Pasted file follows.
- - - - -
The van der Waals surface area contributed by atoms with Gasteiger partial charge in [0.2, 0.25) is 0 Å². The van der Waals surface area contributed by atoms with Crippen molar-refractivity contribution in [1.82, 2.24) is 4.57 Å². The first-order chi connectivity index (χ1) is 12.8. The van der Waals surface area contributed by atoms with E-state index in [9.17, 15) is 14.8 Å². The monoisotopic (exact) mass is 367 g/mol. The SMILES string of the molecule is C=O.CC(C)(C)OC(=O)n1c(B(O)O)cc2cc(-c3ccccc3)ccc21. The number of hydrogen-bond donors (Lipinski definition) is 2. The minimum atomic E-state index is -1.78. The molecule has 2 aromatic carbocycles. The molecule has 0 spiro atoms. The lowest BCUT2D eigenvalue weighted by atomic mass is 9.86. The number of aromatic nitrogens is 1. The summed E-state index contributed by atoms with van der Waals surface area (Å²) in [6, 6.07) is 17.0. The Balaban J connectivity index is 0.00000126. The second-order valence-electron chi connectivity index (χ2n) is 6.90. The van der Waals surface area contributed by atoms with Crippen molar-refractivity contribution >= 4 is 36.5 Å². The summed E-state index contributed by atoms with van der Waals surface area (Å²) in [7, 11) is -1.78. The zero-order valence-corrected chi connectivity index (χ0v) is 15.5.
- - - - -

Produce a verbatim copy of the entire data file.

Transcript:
The van der Waals surface area contributed by atoms with Gasteiger partial charge in [0.2, 0.25) is 0 Å². The van der Waals surface area contributed by atoms with Crippen molar-refractivity contribution in [1.82, 2.24) is 4.57 Å². The first-order chi connectivity index (χ1) is 12.8. The van der Waals surface area contributed by atoms with E-state index in [9.17, 15) is 14.8 Å². The monoisotopic (exact) mass is 367 g/mol. The SMILES string of the molecule is C=O.CC(C)(C)OC(=O)n1c(B(O)O)cc2cc(-c3ccccc3)ccc21. The number of hydrogen-bond donors (Lipinski definition) is 2. The minimum atomic E-state index is -1.78. The molecule has 2 aromatic carbocycles. The molecule has 0 spiro atoms. The lowest BCUT2D eigenvalue weighted by atomic mass is 9.86. The number of aromatic nitrogens is 1. The summed E-state index contributed by atoms with van der Waals surface area (Å²) in [6, 6.07) is 17.0. The Balaban J connectivity index is 0.00000126. The second-order valence-electron chi connectivity index (χ2n) is 6.90. The van der Waals surface area contributed by atoms with Crippen molar-refractivity contribution >= 4 is 36.5 Å². The summed E-state index contributed by atoms with van der Waals surface area (Å²) in [7, 11) is -1.78. The zero-order valence-corrected chi connectivity index (χ0v) is 15.5.